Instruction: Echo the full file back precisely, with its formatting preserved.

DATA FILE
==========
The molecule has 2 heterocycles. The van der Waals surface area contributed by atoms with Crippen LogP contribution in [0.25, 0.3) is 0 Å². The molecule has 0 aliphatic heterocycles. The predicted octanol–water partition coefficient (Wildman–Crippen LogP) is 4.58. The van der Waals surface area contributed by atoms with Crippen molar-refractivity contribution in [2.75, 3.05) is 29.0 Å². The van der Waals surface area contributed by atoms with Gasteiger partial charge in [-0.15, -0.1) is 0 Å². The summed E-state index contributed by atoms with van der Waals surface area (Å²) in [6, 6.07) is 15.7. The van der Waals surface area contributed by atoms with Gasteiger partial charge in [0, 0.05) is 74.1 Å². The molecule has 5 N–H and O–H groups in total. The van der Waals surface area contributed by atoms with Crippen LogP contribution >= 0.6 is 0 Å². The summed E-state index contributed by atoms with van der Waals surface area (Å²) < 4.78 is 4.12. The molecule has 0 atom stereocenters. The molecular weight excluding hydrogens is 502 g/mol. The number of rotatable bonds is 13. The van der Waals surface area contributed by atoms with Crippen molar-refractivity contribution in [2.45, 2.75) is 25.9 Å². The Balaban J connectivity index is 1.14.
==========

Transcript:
The molecule has 2 heterocycles. The van der Waals surface area contributed by atoms with Crippen LogP contribution in [0.25, 0.3) is 0 Å². The molecule has 0 aliphatic heterocycles. The predicted octanol–water partition coefficient (Wildman–Crippen LogP) is 4.58. The van der Waals surface area contributed by atoms with Crippen molar-refractivity contribution in [2.75, 3.05) is 29.0 Å². The van der Waals surface area contributed by atoms with Gasteiger partial charge in [-0.15, -0.1) is 0 Å². The summed E-state index contributed by atoms with van der Waals surface area (Å²) in [6, 6.07) is 15.7. The van der Waals surface area contributed by atoms with Gasteiger partial charge in [0, 0.05) is 74.1 Å². The molecule has 5 N–H and O–H groups in total. The van der Waals surface area contributed by atoms with Crippen LogP contribution >= 0.6 is 0 Å². The summed E-state index contributed by atoms with van der Waals surface area (Å²) < 4.78 is 4.12. The molecule has 0 atom stereocenters. The molecular weight excluding hydrogens is 502 g/mol. The number of rotatable bonds is 13. The van der Waals surface area contributed by atoms with Crippen molar-refractivity contribution in [2.45, 2.75) is 25.9 Å². The Balaban J connectivity index is 1.14.